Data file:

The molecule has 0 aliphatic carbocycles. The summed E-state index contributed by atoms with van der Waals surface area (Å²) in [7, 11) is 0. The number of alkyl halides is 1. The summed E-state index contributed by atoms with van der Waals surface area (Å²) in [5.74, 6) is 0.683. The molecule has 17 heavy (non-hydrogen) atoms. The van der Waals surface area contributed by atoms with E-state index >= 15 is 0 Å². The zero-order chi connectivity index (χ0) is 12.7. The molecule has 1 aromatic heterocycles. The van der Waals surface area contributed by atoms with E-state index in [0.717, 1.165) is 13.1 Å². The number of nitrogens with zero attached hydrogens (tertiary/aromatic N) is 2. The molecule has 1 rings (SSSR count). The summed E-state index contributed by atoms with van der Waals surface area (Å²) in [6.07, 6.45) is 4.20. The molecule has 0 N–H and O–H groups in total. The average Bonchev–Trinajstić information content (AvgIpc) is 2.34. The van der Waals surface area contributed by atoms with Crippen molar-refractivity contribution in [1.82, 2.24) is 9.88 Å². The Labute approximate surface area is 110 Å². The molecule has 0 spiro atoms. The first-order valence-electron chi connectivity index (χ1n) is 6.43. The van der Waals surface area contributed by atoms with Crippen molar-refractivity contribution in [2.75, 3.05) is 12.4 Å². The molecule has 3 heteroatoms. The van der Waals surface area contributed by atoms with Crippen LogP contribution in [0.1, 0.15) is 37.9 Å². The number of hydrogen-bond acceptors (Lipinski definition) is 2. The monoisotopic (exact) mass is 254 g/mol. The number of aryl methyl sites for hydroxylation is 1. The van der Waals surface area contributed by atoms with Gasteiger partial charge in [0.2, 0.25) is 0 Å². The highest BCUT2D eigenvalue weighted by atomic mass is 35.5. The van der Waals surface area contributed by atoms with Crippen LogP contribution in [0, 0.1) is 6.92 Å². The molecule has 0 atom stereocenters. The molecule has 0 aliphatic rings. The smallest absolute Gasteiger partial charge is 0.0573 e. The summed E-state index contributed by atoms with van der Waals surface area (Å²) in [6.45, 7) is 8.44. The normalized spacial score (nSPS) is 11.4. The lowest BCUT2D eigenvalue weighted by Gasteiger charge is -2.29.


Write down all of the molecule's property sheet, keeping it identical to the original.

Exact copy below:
The molecule has 0 aliphatic carbocycles. The summed E-state index contributed by atoms with van der Waals surface area (Å²) in [7, 11) is 0. The number of alkyl halides is 1. The summed E-state index contributed by atoms with van der Waals surface area (Å²) in [5.74, 6) is 0.683. The molecule has 17 heavy (non-hydrogen) atoms. The van der Waals surface area contributed by atoms with E-state index >= 15 is 0 Å². The zero-order chi connectivity index (χ0) is 12.7. The molecule has 1 aromatic heterocycles. The van der Waals surface area contributed by atoms with E-state index in [0.717, 1.165) is 13.1 Å². The number of nitrogens with zero attached hydrogens (tertiary/aromatic N) is 2. The molecule has 1 rings (SSSR count). The summed E-state index contributed by atoms with van der Waals surface area (Å²) in [6.07, 6.45) is 4.20. The molecule has 0 N–H and O–H groups in total. The average Bonchev–Trinajstić information content (AvgIpc) is 2.34. The van der Waals surface area contributed by atoms with Crippen molar-refractivity contribution in [1.82, 2.24) is 9.88 Å². The Labute approximate surface area is 110 Å². The molecule has 0 spiro atoms. The first-order valence-electron chi connectivity index (χ1n) is 6.43. The van der Waals surface area contributed by atoms with Crippen molar-refractivity contribution in [2.75, 3.05) is 12.4 Å². The molecule has 3 heteroatoms. The van der Waals surface area contributed by atoms with Crippen LogP contribution in [0.1, 0.15) is 37.9 Å². The number of hydrogen-bond acceptors (Lipinski definition) is 2. The monoisotopic (exact) mass is 254 g/mol. The number of aryl methyl sites for hydroxylation is 1. The van der Waals surface area contributed by atoms with Gasteiger partial charge in [0.2, 0.25) is 0 Å². The highest BCUT2D eigenvalue weighted by atomic mass is 35.5. The van der Waals surface area contributed by atoms with Crippen LogP contribution in [0, 0.1) is 6.92 Å². The molecule has 0 atom stereocenters. The molecule has 0 aliphatic rings. The smallest absolute Gasteiger partial charge is 0.0573 e. The summed E-state index contributed by atoms with van der Waals surface area (Å²) in [6.45, 7) is 8.44. The normalized spacial score (nSPS) is 11.4. The lowest BCUT2D eigenvalue weighted by Gasteiger charge is -2.29.